GETTING STARTED

There is a lot to learn and do, people to meet, and preparations to make for one of the most interesting professions in the world—LAW. I have spent the last 23 years advising students on how to prepare for law school and have been to 116 of the 202 ABA-approved law schools in the US. I have served as a president of a regional organization of prelaw advisors (WAPLA) for six years and as the chair of the national organization as well (PLANC). I know many of the law school admissions deans around the country and work closely with them to discuss the opportunities for UVU prelaw students. I hold many events throughout the year to enhance student understanding of the world in which you are about to enter.

FIRST OF ALL, IT IS NEVER TOO EARLY TO START:

Preparation for the rigors of legal education and law practice requires well-developed logic skills. On the Forms page of this website there are tools to help you expand your logic and reading skills, which are heavily tested on the Law School Admissions Test (LSAT). Preparation is best initiated as soon as possible and hopefully long before one takes the actual test. The same is true for high quality law school applications. An early start results in your best application.

SECOND, YOUR COURSEWORK DECISIONS ARE CRITICAL TO GAINING ADMISSION TO THE SCHOOL OF YOUR CHOICE AND THRIVING IN LAW SCHOOL:

Taking courses that demand extensive reading and writing are necessary. Spending time in the UVU Writing Labs to enhance your writing skills while getting feedback about your critical thinking, analytical, and writing skills is very important. Do not work towards an early graduation in order to save time, take easier classes so that you can work or play more, or avoid the hardest classes in your major and in GE coursework. Take them as much as possible. Take fewer and harder classes and spend more time than you thought could ever be spent, not only to improve your grades, but more importantly, to enhance your skills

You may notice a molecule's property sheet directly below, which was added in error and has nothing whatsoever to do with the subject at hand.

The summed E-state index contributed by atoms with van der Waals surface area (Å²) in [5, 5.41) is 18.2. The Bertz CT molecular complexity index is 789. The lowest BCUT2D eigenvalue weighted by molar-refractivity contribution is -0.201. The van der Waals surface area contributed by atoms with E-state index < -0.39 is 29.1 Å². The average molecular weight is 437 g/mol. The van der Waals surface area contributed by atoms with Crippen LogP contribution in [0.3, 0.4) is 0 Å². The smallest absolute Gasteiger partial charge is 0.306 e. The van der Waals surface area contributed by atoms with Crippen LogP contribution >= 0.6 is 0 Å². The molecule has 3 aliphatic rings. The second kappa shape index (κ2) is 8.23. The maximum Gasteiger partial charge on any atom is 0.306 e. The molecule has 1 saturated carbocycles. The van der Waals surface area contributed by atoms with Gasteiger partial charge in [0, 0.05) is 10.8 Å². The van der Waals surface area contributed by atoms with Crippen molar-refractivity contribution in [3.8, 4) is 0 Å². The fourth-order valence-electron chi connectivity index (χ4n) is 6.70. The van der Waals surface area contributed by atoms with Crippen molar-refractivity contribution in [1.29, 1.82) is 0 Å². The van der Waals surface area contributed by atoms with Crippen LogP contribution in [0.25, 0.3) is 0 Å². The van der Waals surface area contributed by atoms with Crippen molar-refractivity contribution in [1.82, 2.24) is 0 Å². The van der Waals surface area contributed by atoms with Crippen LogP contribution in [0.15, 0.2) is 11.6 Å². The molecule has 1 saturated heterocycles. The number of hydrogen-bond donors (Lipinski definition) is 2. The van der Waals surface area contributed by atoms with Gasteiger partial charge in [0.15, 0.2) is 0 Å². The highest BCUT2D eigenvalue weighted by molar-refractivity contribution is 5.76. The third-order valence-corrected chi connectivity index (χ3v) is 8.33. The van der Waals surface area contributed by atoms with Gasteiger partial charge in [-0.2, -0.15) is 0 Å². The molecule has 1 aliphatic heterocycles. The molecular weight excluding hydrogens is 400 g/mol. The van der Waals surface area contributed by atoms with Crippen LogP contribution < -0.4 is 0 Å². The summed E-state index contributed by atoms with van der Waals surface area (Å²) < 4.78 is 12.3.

THIRD, CHOOSE YOUR MAJOR WISELY:

While no decisions are made SOLELY based on majors or minors, law deans and admissions committees are looking for evidence on your transcript of coursework that has required extensive reading, research, and writing. Choose a major you love, one that may give you other career paths should you choose not to pursue a law degree, and/or that expand your knowledge of a subject while giving you ample opportunities to read and write and read and write and read and write!

FOURTH, THERE ARE OTHER ACTIVITIES, BESIDES COURSEWORK, NEEDED TO CREATE AN EXCELLENT LAW SCHOOL APPLICATION, SUCH AS:

Becoming a TA or an RA for a professor; publishing your best writing in an on-campus journal (there are at least 7 in existence at UVU); completing a legal/non-legal internship; doing community service regularly; taking prelaw courses; and participating in the UVU Christine M. Durham Prelaw Club where you can meet attorneys and professors of law. This will broaden your experience, provide a variety of viewpoints,and deepen your educational preparation for law school. This not only increases your admissibility, it gives you new skills that you will need in law.

FIFTH, NETWORK WITH AS MANY ATTORNEYS AS YOU POSSIBLY CAN:

You should work hard to get to know 100 lawyers by the time you graduate from law school. Networking gives you insight into the profession of law that very few have before they graduate. Shadowing attorneys is even better.  If you expand your network prior to going to law school, you will be a better law student, get a job more easily when you graduate, and thrive in the profession of law, however you choose to use your degree.

 

I look forward to working with you!

Eileen Doyle Crane, J.D.
University Prelaw Advisor
Curriculum Vitae